Wednesday, 9 February 2011
My next door neighbour died today. She was about 53.
She had lived here almost as long as I have; I remember her as a keen hockey player, going off to major matches every Saturday. I have a photo of her some years later, standing high on a ladder, noticeably pregnant, clearing ivy from the back of the house, smiling down at me. I recall her rise to becoming head teacher of an excellent school, and the increase in her levels of stress and blood pressure as work became the greater part of her life.
And I recall the shock of hearing four years ago that she had suffered a catastrophic stroke, surviving it only because she had just been admitted to hospital minutes earlier. She never really recovered, and latterly, with the recurring cancer that also struck her down, was looked after at home by a team of carers. She faded out from the neighbourhood, but everyone remained aware of her, asking after her, not forgetting.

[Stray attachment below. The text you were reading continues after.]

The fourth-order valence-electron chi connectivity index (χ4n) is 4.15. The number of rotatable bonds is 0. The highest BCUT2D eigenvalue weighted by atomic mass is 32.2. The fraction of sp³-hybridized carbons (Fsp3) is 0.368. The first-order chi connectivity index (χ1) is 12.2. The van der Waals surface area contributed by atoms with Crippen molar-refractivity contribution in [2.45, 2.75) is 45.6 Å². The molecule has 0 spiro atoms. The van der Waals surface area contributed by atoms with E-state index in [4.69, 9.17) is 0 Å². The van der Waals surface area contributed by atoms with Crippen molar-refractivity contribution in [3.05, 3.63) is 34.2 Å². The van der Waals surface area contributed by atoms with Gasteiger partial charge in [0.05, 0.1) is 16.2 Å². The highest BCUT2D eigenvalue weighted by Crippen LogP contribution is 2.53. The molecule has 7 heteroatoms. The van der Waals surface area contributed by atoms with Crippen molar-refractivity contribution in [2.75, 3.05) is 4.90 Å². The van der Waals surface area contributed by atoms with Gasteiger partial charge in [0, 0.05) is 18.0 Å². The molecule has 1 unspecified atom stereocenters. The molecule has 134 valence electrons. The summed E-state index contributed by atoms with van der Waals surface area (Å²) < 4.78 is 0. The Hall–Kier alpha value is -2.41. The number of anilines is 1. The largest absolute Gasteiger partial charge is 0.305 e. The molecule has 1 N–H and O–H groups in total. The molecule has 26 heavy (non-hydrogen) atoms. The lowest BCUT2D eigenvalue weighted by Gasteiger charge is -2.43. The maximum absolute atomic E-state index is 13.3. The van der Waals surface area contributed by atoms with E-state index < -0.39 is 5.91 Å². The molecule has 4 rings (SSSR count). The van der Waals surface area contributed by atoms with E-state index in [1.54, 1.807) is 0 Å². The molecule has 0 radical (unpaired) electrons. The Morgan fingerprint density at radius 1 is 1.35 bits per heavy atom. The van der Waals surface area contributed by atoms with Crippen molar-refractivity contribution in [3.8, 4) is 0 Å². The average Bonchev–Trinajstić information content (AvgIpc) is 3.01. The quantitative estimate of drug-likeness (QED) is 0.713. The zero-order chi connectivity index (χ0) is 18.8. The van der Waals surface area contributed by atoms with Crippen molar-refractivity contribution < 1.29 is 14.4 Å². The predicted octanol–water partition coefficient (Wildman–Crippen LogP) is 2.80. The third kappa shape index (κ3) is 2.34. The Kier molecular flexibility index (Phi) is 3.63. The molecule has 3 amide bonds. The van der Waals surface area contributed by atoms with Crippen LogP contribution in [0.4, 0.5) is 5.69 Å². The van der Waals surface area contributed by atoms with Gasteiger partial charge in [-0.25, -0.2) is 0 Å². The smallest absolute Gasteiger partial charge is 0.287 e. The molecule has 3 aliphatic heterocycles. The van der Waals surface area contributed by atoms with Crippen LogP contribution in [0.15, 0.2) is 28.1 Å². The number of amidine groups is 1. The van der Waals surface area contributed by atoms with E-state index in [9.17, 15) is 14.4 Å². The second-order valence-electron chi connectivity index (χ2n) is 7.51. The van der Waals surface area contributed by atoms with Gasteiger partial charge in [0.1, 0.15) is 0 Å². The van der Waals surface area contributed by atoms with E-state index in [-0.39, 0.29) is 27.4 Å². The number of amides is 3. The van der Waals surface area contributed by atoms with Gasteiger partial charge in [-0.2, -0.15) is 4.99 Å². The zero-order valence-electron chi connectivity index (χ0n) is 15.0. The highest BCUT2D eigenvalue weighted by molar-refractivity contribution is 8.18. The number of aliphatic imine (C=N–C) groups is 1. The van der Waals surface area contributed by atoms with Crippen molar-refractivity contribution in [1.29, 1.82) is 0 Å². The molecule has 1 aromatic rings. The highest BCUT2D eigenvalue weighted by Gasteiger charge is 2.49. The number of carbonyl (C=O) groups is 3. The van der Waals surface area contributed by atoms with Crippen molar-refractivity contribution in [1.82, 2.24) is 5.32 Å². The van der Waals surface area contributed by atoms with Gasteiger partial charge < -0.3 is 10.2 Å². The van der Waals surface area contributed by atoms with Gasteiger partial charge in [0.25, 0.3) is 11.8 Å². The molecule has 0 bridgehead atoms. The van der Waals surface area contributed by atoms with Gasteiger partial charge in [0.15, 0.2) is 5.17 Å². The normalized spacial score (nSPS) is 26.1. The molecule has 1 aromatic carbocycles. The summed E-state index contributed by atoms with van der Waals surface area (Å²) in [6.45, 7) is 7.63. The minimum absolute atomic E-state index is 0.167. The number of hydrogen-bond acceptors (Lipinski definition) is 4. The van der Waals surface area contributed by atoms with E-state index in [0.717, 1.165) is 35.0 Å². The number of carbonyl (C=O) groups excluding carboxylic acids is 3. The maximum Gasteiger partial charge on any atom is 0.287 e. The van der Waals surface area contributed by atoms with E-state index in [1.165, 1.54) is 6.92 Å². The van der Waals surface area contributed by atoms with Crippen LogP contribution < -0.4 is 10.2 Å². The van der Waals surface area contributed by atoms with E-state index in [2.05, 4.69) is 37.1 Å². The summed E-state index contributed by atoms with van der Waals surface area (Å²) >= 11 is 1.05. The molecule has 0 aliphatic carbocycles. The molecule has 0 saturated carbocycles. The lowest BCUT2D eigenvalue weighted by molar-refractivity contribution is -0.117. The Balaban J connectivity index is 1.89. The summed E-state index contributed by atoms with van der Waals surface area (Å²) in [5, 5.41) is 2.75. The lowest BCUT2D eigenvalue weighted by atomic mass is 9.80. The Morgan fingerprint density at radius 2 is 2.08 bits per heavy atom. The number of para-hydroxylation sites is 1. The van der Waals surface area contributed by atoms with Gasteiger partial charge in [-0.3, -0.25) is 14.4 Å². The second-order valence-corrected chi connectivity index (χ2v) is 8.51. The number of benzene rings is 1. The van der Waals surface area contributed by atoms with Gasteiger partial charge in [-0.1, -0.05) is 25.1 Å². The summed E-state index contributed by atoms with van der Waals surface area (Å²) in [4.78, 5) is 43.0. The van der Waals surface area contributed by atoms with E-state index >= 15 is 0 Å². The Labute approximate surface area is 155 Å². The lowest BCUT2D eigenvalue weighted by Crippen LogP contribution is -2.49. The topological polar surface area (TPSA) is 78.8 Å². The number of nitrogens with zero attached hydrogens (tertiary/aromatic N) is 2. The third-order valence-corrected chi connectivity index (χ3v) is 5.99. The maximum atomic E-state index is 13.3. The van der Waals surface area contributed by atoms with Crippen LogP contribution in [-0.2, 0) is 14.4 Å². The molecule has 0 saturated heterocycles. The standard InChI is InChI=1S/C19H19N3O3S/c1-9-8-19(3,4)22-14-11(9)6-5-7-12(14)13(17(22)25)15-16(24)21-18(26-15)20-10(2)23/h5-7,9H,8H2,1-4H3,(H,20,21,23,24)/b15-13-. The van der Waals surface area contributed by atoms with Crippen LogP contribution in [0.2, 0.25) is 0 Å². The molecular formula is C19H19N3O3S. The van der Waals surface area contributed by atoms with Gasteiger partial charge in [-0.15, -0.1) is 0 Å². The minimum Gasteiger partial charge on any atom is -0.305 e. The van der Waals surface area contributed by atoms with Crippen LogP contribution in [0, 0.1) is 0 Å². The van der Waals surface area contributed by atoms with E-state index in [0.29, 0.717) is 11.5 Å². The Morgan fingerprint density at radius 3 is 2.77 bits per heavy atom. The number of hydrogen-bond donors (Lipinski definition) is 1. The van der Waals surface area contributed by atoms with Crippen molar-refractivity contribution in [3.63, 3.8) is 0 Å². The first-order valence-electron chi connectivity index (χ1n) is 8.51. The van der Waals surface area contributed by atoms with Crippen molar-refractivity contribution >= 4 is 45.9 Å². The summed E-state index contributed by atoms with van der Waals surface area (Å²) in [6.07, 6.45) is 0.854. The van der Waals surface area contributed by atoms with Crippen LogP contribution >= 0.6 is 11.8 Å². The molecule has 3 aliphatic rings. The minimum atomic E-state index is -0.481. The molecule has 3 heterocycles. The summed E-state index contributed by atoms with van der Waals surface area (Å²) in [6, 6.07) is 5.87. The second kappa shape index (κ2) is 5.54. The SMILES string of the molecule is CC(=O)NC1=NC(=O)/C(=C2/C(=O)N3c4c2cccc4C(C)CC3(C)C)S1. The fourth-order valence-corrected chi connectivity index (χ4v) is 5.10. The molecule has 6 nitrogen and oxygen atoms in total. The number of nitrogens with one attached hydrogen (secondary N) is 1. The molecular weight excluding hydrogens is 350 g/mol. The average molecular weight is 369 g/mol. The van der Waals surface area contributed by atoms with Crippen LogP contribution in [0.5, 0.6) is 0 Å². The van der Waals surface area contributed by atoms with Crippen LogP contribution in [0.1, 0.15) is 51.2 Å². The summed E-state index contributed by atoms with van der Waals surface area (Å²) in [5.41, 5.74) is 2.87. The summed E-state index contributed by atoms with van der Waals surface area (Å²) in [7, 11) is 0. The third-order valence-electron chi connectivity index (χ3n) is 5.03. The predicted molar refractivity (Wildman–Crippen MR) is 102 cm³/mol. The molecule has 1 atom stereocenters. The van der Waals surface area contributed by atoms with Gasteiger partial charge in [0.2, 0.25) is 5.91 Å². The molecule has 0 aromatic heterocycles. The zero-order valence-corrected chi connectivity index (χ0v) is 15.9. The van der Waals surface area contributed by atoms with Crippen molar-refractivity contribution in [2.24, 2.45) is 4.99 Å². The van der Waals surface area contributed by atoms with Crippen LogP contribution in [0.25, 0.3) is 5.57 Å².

Her child, now a young teenager, has been cared for by friends who, despite their growing exhaustion, have been a shining light to us for their selfless devotion to them both. No one knew how much she understood of their care and compassion, or if she saw the toll it took of them, but she fought wordlessly to stay alive far longer than anyone predicted.
Until today, when she gave up that fight.
It is difficult to articulate how we feel; words like "a blessed release" come too easily, as do "she isn't suffering any more", but the stark fact remains: a mother, a daughter, a friend, a teacher, a neighbour, has been taken too soon, too cruelly, too incapacitated to tell her child how much she loved him or to say goodbye to those who loved her.
Better to remember her as she was, all those years ago, smiling down from too high up on a ladder, full of life and energy, confident that she had all her life before her.
Posted by rachel at 22:59